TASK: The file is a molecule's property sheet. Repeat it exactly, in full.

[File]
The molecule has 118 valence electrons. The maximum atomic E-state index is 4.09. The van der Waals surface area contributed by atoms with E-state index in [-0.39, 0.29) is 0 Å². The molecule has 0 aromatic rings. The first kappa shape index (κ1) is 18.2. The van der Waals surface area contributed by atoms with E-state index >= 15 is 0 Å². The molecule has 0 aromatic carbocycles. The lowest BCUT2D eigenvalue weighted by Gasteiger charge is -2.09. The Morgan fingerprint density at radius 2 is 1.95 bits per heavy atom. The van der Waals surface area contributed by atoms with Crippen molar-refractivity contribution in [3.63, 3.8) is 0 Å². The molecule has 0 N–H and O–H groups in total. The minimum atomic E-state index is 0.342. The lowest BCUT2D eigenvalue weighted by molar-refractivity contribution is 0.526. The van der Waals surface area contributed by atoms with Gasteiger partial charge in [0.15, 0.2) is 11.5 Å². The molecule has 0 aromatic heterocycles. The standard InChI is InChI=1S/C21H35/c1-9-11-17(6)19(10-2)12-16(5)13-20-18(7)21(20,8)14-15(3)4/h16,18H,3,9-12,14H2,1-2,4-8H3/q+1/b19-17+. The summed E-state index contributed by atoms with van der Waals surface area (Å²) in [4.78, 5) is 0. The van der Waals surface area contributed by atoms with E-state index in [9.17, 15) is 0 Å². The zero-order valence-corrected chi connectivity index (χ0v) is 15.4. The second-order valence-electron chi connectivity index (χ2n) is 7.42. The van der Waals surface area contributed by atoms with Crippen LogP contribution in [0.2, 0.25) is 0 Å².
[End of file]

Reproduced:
The molecule has 118 valence electrons. The maximum atomic E-state index is 4.09. The van der Waals surface area contributed by atoms with E-state index in [-0.39, 0.29) is 0 Å². The molecule has 0 aromatic rings. The first kappa shape index (κ1) is 18.2. The van der Waals surface area contributed by atoms with E-state index >= 15 is 0 Å². The molecule has 0 aromatic carbocycles. The lowest BCUT2D eigenvalue weighted by Gasteiger charge is -2.09. The Morgan fingerprint density at radius 2 is 1.95 bits per heavy atom. The van der Waals surface area contributed by atoms with Crippen molar-refractivity contribution in [3.63, 3.8) is 0 Å². The molecule has 0 N–H and O–H groups in total. The minimum atomic E-state index is 0.342. The lowest BCUT2D eigenvalue weighted by molar-refractivity contribution is 0.526. The van der Waals surface area contributed by atoms with Gasteiger partial charge in [0.15, 0.2) is 11.5 Å². The molecule has 0 aromatic heterocycles. The standard InChI is InChI=1S/C21H35/c1-9-11-17(6)19(10-2)12-16(5)13-20-18(7)21(20,8)14-15(3)4/h16,18H,3,9-12,14H2,1-2,4-8H3/q+1/b19-17+. The summed E-state index contributed by atoms with van der Waals surface area (Å²) in [4.78, 5) is 0. The van der Waals surface area contributed by atoms with E-state index in [9.17, 15) is 0 Å². The zero-order valence-corrected chi connectivity index (χ0v) is 15.4. The second-order valence-electron chi connectivity index (χ2n) is 7.42. The van der Waals surface area contributed by atoms with Crippen LogP contribution in [0.2, 0.25) is 0 Å².